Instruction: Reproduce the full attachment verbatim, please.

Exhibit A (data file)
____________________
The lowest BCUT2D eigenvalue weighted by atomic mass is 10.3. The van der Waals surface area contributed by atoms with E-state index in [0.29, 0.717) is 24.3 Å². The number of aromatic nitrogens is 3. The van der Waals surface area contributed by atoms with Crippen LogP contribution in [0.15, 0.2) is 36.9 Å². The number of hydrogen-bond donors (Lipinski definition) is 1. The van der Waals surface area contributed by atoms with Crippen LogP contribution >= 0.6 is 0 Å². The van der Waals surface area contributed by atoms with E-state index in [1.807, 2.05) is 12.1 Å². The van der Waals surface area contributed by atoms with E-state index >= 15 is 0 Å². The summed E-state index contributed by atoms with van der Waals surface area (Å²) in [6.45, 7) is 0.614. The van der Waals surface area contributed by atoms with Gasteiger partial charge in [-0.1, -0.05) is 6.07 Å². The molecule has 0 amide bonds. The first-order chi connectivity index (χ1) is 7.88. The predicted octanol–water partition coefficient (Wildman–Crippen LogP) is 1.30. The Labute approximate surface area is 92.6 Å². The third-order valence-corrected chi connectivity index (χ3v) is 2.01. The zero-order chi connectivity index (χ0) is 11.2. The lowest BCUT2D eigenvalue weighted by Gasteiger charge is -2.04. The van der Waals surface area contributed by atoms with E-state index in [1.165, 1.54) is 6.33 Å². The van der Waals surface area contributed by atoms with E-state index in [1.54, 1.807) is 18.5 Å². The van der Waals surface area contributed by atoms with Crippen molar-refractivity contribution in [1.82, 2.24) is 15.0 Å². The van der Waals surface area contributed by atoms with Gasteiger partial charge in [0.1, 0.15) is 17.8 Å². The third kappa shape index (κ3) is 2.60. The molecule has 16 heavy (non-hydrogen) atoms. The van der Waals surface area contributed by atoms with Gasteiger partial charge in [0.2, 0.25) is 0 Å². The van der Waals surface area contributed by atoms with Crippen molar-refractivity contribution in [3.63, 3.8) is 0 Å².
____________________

The lowest BCUT2D eigenvalue weighted by atomic mass is 10.3. The van der Waals surface area contributed by atoms with E-state index in [0.29, 0.717) is 24.3 Å². The number of aromatic nitrogens is 3. The van der Waals surface area contributed by atoms with Crippen LogP contribution in [0.15, 0.2) is 36.9 Å². The number of hydrogen-bond donors (Lipinski definition) is 1. The van der Waals surface area contributed by atoms with Crippen LogP contribution >= 0.6 is 0 Å². The van der Waals surface area contributed by atoms with E-state index in [1.807, 2.05) is 12.1 Å². The van der Waals surface area contributed by atoms with E-state index >= 15 is 0 Å². The summed E-state index contributed by atoms with van der Waals surface area (Å²) in [6.45, 7) is 0.614. The van der Waals surface area contributed by atoms with Gasteiger partial charge in [-0.1, -0.05) is 6.07 Å². The molecule has 0 amide bonds. The first-order chi connectivity index (χ1) is 7.88. The predicted octanol–water partition coefficient (Wildman–Crippen LogP) is 1.30. The Labute approximate surface area is 92.6 Å². The third-order valence-corrected chi connectivity index (χ3v) is 2.01. The zero-order chi connectivity index (χ0) is 11.2. The lowest BCUT2D eigenvalue weighted by Gasteiger charge is -2.04. The van der Waals surface area contributed by atoms with E-state index in [1.165, 1.54) is 6.33 Å². The van der Waals surface area contributed by atoms with E-state index in [1.54, 1.807) is 18.5 Å². The van der Waals surface area contributed by atoms with Crippen molar-refractivity contribution in [1.82, 2.24) is 15.0 Å². The van der Waals surface area contributed by atoms with Gasteiger partial charge in [0.1, 0.15) is 17.8 Å². The third kappa shape index (κ3) is 2.60. The molecule has 16 heavy (non-hydrogen) atoms. The van der Waals surface area contributed by atoms with Gasteiger partial charge in [0.2, 0.25) is 0 Å². The van der Waals surface area contributed by atoms with Crippen molar-refractivity contribution in [3.63, 3.8) is 0 Å².